“What these baristas wear shows their unique and individual tastes, their personas, their stories within,” Edge said. “These empowered women make a choice everyday they go to work. Their body is their canvas.”
The courts have so far agreed. Fox News reports that U.S. District Judge Marsha Pechman banned the uniform policy, believing that it impinged upon the bikini baristas’ First and 14th Amendment rights since it targets only women. But the ban is only temporary as the case is ongoing. Edge said she’s now for the 9th Circuit to rule on the appeal. “Now it’s up to the judges to hopefully throw this appeal case out of court and affirm Judge Pechman’s ruling.”
Hillbilly Hotties’ logo is the silhouette of a cowgirl and the walls of its Everett stand are painted a bright, hot pink. Less than two years ago, prior to the city’s dress code ban, the business had six locations throughout the greater Seattle area. Since then, three have closed because of the dearth in customers that Hillbilly Hotties has attracted since making the news two summers ago.
“No, it is not illegal to patronize our bikini barista stands, but the city’s lawyer going on live T.V. would have you believe it is,” Edge said.
Surprisingly, none of their other locations ran into any issues with local city governments except for the one in Everett.
“No other city has been this religiously motivated or batshit crazy to pass such a foolish assault on women’s rights,” she added.
In court, the city justified the clothing ban as a necessary step in its ongoing duty to thwart prostitution or illegal sexual activity. Wearing so little clothing — a.k.a. showing too much “anal cleft” — could be sending the wrong message to customers, the city’s attorney, Ramsey Ramerman, argued.
So are bikini barista stands a launching pad for sex work? It’s debatable. Employees at Hillbilly Hotties have been arrested in the past, reportedly for lewd conduct and performing in public while either unclothed or exposing private parts. When this was brought up to Edge, she was quick to point out that despite the few arrest charges, no Hillbilly Hotties employee has ever actually been convicted of a crime related to lewd conduct. But she didn’t deny that the business has had a few brushes with the police.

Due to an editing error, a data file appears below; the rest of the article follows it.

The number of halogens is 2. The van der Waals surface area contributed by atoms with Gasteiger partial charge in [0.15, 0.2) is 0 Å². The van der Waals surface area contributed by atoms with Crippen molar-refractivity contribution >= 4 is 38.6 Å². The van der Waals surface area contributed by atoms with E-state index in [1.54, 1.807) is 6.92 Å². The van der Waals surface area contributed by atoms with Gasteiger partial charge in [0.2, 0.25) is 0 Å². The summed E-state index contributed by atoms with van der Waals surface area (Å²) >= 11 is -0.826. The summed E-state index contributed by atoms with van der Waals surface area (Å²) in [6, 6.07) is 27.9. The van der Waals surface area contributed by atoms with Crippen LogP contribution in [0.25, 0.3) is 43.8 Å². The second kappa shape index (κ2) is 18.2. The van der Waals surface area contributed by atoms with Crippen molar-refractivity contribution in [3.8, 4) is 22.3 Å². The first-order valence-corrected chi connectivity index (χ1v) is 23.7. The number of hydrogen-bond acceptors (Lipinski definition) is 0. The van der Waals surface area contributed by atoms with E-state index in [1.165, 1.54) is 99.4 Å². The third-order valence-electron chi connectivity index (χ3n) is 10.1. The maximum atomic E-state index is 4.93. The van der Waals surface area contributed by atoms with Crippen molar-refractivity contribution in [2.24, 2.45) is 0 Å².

“The city raided a [Hillbilly Hotties] stand illegally back in 2014 and made a big media spectacle [of it]. They tried to charge the girls. The judge threw the case out of court. I have an apology letter hanging in my office from the city over this incident. We informed the city [that] another stunt would result in a massive lawsuit not unlike what we have today.”
Allowing their employees to dress however they want is less a means of luring and baiting clientele as it is a chance to empower the bikini baristas and promote a healthy body image at work.
“Rather then hide what others might perceive as flaws, these baristas proudly display themselves,” Edge said, noting in particular employees who showed off scars from breast cancer and other illnesses.
She maintained that though the imagery of her “women-owned, women-run” beverage stand is titillating, the products she’s selling are far from that.
“Really, this is just a drive-through coffee shop,” she said. “We are not selling sex — we are selling coffee.”